Canada brings back testing requirement for citizens returning home from short U.S. visits

According to the news release from the Public Health Agency of Canada, the requirement was brought back due to the spread of the Omicron variant of the illness.

Cars from the U.S. trickle across the border at Emerson, MB, Monday, the first day in nearly 18 months since the border closed due to COVID-19.
Photo by Eric Hylden / Grand Forks Herald

A Canadian business owner says customers have significantly dropped off at his shop, after the government there reinstated a coronavirus testing requirement for returning citizens.

Simon Resch, owner of the duty-free shop in Emerson, just north of Pembina, said business at his store dried up almost immediately after the announcement, which came on Dec. 17 and went into effect on Dec. 21. The move to reinstate the molecular testing requirement for Canadians comes just shy of one month after the nation dropped it , and raises concerns about the impact it will have on businesses on both sides of the border.

“Overnight it took away the meager return of business that we had when (PCR tests) were lifted,” said Resch.

According to the news release from the Public Health Agency of Canada, the requirement was brought back due to the spread of the Omicron variant of the illness.

In a Dec. 28 CBC report, Canadian Tourism Minister Randy Boissonnault said businesses in the tourism sector in that country may need to rely on domestic travelers until the third quarter of 2022. Resch said he might not see a regular number of tourists until the summer of 2023.


Looking back on nearly two years of the pandemic, Resch said the response to it has been deficient, and there has been nothing to balance restrictions put on businesses, especially travel, tourism and hospitality businesses. The one-two punch of the virus and restrictions to mitigate it, only lead to continuing losses.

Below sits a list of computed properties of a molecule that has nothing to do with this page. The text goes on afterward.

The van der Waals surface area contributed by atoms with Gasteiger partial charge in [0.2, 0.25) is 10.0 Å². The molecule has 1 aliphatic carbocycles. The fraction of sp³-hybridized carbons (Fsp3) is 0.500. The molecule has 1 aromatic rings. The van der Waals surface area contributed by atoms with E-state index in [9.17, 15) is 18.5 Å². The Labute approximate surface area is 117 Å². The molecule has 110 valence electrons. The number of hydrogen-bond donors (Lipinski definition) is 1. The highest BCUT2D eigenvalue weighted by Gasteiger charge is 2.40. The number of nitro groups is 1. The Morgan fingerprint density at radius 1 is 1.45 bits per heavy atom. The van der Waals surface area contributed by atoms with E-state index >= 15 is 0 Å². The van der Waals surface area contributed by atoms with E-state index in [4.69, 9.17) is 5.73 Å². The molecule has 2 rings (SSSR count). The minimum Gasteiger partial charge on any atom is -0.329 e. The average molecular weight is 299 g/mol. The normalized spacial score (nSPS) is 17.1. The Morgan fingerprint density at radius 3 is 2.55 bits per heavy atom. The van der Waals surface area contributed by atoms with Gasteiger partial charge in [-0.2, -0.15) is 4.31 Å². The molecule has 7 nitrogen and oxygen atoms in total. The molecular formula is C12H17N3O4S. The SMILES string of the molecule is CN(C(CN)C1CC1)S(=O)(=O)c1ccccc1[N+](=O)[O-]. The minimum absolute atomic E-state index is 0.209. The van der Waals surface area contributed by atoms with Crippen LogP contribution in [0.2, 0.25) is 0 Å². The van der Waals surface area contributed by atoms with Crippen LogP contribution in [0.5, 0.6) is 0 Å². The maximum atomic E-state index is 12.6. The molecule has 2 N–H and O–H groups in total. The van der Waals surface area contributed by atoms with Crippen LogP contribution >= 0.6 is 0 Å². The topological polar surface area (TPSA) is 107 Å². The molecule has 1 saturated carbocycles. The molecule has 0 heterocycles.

“It’s killing this industry,” he said.

Previously, Canadians were only required to get a molecular test, also called a PCR test, if they stayed in the U.S. for more than 72 hours. Now all visitors will need to show a negative test at the border when they return to Canada. Importantly, the test must be taken outside the country, meaning Canadians won’t be able to test in Winnipeg, for example, then spend a weekend in North Dakota.

“There is still a lot we don't know about the Omicron variant, but we do know it is spreading fast,” said Jean-Yves Duclos, Canada’s minister of health, in a news release. “Because we can never be too vigilant when it comes to the safety and health of Canadians, we are updating our travel and border measures and are also working hand-in-hand with provinces and territories to help slow down the spread of the variant in communities across the country.”

The impact of the testing requirement could also be felt in the state. Ryan Riesinger, executive director of Grand Forks International Airport, said it may deter travelers looking to spend the weekend in places like Las Vegas. Allegiant flights to select destinations are set to resume in early January, after they were stopped in December.

“I could see some impact by that sort of a testing requirement decision, for sure,” Riesinger said.

The testing requirement likely won’t have much of an impact on long-term Canadian travelers, snowbirds who spend the winter in warm southern states, said Riesinger. On Tuesday, the Herald reported the airport was seeing an increase in the number of Canadians flying out of GFK.

When asked for comment, staff from the office of Sen. John Hoeven, R-N.D, said the new testing requirement for citizens returning to Canada demonstrates why the U.S. government needs to make rapid tests for the coronavirus more widely available. Doing so, they said, would help control the virus’ spread, and could lead to the requirement being lifted more quickly.

Adam Kurtz is the community editor for the Grand Forks Herald. He covers higher education and other topics in Grand Forks County and the city.

Kurtz joined the Herald in July 2019. He covered business and county government topics before covering higher education and some military topics.

Tips and story ideas are welcome. Get in touch with him at, or DM at @ByAdamKurtz.

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